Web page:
Peter Ranscombe travels back through vinous time to try a pair of wines from the Victorian era.
“IT’S not every day that you get to try two 150-year-old wines side-by-side,” quipped James Davy, as he poured the sixth and final drink at a very special masterclass to mark the century and a half that his family has been running its eponymous wine business.
Davy’s chairman had kept the identity of the last bottle as a surprise for his guests, having raided his cellar to find a wine that could follow an 1870 Quinta da Silveira Tawny Port.
His bottle had a lot to live up to; the port – which had offered creamy Dairy Milk, coffee, woodsmoke and caramel aromas on the nose – still had a tinge of warmth from its alcohol alongside its caramel and milk chocolate flavours, along with a mouth-watering sensation that could either have been the remnants of its acidity or more of the alcohol from the spirit used to fortify the wine.
How do you follow a 150-year-old port though? James’s answer was with a Madeira.
The 1870 Blandy’s Madeira came in the Verdelho or off-dry style and smelled far brighter and fresher than the port, with caramel and roast meat aromas.
That freshness was partly due to the Madeira being “topped-up” with younger vintages over the years.
Yet its core was still full of developed orange rind and chocolate flavours, even if its lively, bright acidity and cheek-wetting alcohol beggared belief that it could be heading into the latter half of its second century.
Davy’s 150th anniversary was a suitably special occasion to open two such suitably special bottles.
The company began life in 1870 as a “wine house” called The Rising Sun just off The Strand in London, catering to Charing Cross’s theatregoers and passengers travelling to and from the newly-opened tube station.
That focus on wine bars has continued, with the chain now boasting some two dozen branches, including restaurants, shops and tapas outlets.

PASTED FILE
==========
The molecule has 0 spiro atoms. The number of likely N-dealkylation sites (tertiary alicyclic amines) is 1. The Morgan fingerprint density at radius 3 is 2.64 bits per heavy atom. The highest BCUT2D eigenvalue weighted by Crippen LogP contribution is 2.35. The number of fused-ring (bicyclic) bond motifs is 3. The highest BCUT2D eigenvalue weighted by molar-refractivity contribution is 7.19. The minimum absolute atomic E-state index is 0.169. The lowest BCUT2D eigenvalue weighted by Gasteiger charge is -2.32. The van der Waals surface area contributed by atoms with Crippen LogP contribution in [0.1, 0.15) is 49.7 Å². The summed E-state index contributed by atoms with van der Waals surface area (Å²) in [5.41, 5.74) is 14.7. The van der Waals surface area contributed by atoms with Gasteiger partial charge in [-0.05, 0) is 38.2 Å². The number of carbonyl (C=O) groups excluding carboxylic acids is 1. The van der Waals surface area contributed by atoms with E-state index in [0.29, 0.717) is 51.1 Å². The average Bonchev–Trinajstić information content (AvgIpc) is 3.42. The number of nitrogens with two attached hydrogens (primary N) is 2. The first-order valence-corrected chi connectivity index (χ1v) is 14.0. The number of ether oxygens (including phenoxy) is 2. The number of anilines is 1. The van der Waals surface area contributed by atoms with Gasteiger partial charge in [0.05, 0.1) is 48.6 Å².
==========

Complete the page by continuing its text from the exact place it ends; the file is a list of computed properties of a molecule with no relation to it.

Its wholesale business came and went, but it always imported wines for its bars and re-emerged as a force in the wider on-trade during the 1990s, supplying both high-end and up-and-coming restaurants and hotels.
One string to its bow that’s always remained strong has been its own-label wines, which shine at its tastings and are held in the same esteem as house wines from the likes of Berry Bros & Rudd and Corney & Barrow.
To mark its anniversary, Davy’s also invited several of its suppliers to share some of their older vintages at the masterclass.
Alsace’s Jean Becker answered the call with a 2007 Jean Becker Riesling Sélection de Grains Nobles, which was oozing with layers of apricot jam and peach.
The acidity still had freshness, but the wine had developed to display a complex honeyed peach and oily texture.
It was easily my highlight from among the still wines, with both the 1979 Champagne Duménil Millésime and the 2007 Domaine Tortochot Charmes-Chambertin sadly leaving me slightly cold, with the Champagne’s red apple flavours having strayed into cider – or should that be cidre? – vinegar territory, which sadly masked its delicious roast meat note, while the Burgundy felt slightly dulled, with its wet dog, pâté and dark chocolate notes pinned down by bitter acidity.
The 2001 Bodegas de la Marquesa Valserrano Rioja Gran Reserva also felt a bit dirty on the nose, before clearing to reveal a touch of violet and some redcurrant alongside the classic Riojan coffee and dark chocolate aromas.
There was brighter red cherry and blackcurrant on the palate – lots of fruit, but just something a little dank about it all.
Still, drinking older wines is always a bit of a gamble, with greater variations between bottles depending on where they’ve been stored to age.
And those are relatively minor gripes when it comes to opening special bottles to mark a very special occasion.
Read more of Peter Ranscombe’s blog entries about whisky, wine and other drinks on The Grape & The Grain at https://www.scottishfield.co.uk/grapegrain/